Innovative modeling may help breast cancer patients who don’t respond to treatment

In In The News by Barbara Jacoby

By: Monash University


Monash University-led research is using math to predict how new combination therapies can help patients with breast cancer who no longer respond to conventional therapies.

Published in npj Precision Oncology, the Monash Biomedicine Discovery Institute (BDI) study investigated driven by a specific protein, PI3K, and how new combination therapies could effectively shut it down. The study is titled “Integrative modeling uncovers p21-driven and prioritizes therapies for PIK3CA-mutant breast cancer.”

Co-senior author Associate Professor Lan Nguyen said, “We have created new computational models that mimic the behavior of the cancer-promoting protein PI3K and its extensive downstream targets. This is critical because the PI3K pathway is mutated in about 30 percent of breast cancer patients, and contributes to resistance to primary anti-cancer treatments.

“Using this mathematical approach, we have predicted new combination therapies and confirmed through experiments in the lab that these new combination treatments are more effective at combating PI3K-mutant breast cancer cells than targeting PI3K alone.”

Co-senior author Dr. Antonella Papa said the study was an important step forward in understanding and overcoming breast cancer drug resistance using innovative predictive models.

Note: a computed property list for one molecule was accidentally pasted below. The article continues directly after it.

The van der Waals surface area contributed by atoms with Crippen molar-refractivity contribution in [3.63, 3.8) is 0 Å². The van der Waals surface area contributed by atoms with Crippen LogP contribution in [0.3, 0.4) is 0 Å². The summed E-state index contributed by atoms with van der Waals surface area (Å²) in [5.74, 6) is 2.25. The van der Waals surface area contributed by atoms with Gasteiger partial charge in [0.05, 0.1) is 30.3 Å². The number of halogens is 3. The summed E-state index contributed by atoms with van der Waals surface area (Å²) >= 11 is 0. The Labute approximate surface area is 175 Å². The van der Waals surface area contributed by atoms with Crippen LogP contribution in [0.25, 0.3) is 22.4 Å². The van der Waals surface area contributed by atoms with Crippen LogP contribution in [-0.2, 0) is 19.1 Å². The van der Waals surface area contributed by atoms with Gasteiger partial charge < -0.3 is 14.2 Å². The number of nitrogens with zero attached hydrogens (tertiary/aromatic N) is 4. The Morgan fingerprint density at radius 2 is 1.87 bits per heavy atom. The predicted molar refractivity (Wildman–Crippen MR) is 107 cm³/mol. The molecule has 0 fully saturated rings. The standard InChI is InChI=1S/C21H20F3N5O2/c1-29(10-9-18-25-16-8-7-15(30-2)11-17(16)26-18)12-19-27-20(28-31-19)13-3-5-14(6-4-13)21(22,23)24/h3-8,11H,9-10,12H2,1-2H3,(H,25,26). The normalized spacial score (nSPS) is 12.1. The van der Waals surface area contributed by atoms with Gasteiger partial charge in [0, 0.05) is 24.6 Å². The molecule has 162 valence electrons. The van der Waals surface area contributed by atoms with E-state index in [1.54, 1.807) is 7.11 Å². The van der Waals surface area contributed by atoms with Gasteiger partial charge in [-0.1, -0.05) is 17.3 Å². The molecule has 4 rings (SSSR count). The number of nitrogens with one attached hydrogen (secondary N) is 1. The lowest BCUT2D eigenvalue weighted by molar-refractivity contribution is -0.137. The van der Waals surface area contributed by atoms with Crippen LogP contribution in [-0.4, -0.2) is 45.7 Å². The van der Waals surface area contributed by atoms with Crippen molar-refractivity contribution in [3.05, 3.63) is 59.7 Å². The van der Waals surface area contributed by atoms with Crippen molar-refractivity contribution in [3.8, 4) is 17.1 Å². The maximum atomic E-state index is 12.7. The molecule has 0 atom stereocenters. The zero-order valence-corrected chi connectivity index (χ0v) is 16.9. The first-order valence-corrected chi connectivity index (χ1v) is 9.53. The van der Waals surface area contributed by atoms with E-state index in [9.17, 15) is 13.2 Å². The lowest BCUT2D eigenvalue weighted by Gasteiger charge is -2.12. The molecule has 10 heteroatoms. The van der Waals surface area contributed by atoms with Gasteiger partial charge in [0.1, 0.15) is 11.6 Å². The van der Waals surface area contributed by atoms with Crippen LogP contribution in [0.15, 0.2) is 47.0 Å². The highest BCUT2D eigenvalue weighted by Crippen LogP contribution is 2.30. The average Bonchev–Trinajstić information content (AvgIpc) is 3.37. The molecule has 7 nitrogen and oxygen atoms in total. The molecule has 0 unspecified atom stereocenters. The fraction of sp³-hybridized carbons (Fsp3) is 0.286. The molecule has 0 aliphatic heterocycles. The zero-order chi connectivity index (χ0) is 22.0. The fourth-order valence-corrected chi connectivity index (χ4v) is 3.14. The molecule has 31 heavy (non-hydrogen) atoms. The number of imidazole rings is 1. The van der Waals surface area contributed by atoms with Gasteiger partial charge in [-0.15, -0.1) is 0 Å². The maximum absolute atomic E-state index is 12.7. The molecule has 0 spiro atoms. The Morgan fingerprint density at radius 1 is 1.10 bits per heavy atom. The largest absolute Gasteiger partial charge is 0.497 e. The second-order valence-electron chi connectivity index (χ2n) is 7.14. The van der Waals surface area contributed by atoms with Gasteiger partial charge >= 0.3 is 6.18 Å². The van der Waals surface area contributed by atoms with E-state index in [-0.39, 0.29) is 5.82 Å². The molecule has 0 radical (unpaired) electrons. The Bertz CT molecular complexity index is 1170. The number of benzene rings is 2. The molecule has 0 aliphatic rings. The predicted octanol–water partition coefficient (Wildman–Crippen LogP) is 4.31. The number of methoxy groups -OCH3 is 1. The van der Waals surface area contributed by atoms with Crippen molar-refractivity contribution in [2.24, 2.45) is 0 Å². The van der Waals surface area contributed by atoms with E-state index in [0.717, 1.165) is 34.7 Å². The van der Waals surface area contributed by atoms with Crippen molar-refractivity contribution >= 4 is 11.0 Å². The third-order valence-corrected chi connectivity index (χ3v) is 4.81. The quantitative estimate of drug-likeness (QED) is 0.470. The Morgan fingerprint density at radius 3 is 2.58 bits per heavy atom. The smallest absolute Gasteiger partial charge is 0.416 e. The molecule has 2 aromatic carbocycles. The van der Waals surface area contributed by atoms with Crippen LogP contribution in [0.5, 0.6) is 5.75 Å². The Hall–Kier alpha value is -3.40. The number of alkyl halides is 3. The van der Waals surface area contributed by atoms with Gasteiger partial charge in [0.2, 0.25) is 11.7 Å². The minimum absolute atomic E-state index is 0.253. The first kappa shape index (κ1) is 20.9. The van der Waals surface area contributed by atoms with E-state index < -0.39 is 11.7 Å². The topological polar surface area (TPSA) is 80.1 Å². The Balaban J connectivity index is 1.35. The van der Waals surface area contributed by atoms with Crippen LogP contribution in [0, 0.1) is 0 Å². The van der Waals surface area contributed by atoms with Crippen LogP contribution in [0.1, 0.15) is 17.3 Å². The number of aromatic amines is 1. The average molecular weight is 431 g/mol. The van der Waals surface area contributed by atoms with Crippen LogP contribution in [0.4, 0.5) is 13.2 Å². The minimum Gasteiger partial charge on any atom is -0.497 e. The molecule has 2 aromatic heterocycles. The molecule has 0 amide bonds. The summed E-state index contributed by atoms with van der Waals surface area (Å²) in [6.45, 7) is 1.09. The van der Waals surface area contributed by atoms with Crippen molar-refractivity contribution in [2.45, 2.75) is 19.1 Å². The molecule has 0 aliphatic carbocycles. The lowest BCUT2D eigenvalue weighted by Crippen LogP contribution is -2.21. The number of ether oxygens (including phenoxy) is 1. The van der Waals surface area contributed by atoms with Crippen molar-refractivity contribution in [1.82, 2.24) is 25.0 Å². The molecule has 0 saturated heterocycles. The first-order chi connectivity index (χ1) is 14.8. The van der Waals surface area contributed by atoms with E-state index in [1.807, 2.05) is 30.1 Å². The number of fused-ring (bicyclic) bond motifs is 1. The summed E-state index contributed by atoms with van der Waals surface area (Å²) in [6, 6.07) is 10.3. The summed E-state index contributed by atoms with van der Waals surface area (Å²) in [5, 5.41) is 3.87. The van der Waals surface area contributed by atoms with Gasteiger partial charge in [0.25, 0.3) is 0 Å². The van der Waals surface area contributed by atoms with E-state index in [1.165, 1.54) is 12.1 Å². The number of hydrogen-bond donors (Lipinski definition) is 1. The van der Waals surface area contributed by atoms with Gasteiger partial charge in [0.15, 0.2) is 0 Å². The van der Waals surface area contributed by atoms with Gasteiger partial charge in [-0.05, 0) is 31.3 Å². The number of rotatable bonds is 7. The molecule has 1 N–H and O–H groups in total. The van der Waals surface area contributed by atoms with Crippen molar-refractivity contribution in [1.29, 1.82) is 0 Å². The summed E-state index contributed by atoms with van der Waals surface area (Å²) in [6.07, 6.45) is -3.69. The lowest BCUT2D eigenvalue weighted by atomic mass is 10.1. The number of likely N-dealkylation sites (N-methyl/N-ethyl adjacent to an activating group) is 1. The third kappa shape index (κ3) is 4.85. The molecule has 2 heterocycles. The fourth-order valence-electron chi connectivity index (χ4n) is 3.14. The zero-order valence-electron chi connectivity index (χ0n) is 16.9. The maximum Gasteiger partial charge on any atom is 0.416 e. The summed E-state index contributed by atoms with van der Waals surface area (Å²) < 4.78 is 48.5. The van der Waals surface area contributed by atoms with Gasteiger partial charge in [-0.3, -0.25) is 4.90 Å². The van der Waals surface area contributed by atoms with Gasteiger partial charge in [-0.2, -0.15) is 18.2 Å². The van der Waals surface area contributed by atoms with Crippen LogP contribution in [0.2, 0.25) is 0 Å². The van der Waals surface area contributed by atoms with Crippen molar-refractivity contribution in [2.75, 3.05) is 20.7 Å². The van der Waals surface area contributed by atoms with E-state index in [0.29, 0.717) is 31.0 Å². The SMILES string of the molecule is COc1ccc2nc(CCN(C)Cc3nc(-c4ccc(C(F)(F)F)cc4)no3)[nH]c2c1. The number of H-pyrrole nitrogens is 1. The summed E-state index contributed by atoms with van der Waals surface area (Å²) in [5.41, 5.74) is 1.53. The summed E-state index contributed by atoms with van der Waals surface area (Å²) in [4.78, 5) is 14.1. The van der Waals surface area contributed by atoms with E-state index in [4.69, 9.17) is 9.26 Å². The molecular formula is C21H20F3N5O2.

“Our study has found the way in which breast cancer cells become resistant to alpelisib, a PI3K inhibitor used in the clinic for the treatment of PI3K-mutant breast cancer,” she said. “Using this knowledge, we have identified additional proteins that when inhibited, restore sensitivity to alpelisib and halt the proliferation of resistant cells.”

Associate Professor Nguyen emphasized the formidable challenge of drug resistance in .

“Our study not only sheds light on the complex mechanisms causing therapeutic resistance to alpelisib, but also provides a computational approach for systematically prioritizing combination therapies in an unbiased manner,” he said. “This could accelerate the discovery of effective treatments, making it a valuable framework for future research in oncology and beyond.

“As drug is a common reason for treatment failure, our research could lead to the testing and approval of new therapies that maintain their effectiveness longer, potentially improving survival rates and quality of life for patients. In the future, this could also mean fewer side effects and more personalized treatment options.”

Associate Professor Nguyen said the next steps would entail rigorous preclinical evaluation of the identified drug combinations. “Following successful preclinical studies, initiating clinical trials will be essential to confirm the safety and efficacy of these new combination therapies in humans,” he said.

Dr. Papa said, “Previous studies have demonstrated that similar treatments effectively reduce tumor growth using the mouse as a preclinical model. If preclinical validation progresses further, initial could commence within a few years. Continuous collaboration between us researchers, clinicians, and will be key to accelerating this process.”

The authors acknowledged the study was a team effort between two laboratories within the Monash BDI, and the collaborative nature of the work had been instrumental in achieving these results. “It highlights the power of interdisciplinary approaches in addressing complex medical challenges like cancer,” they said.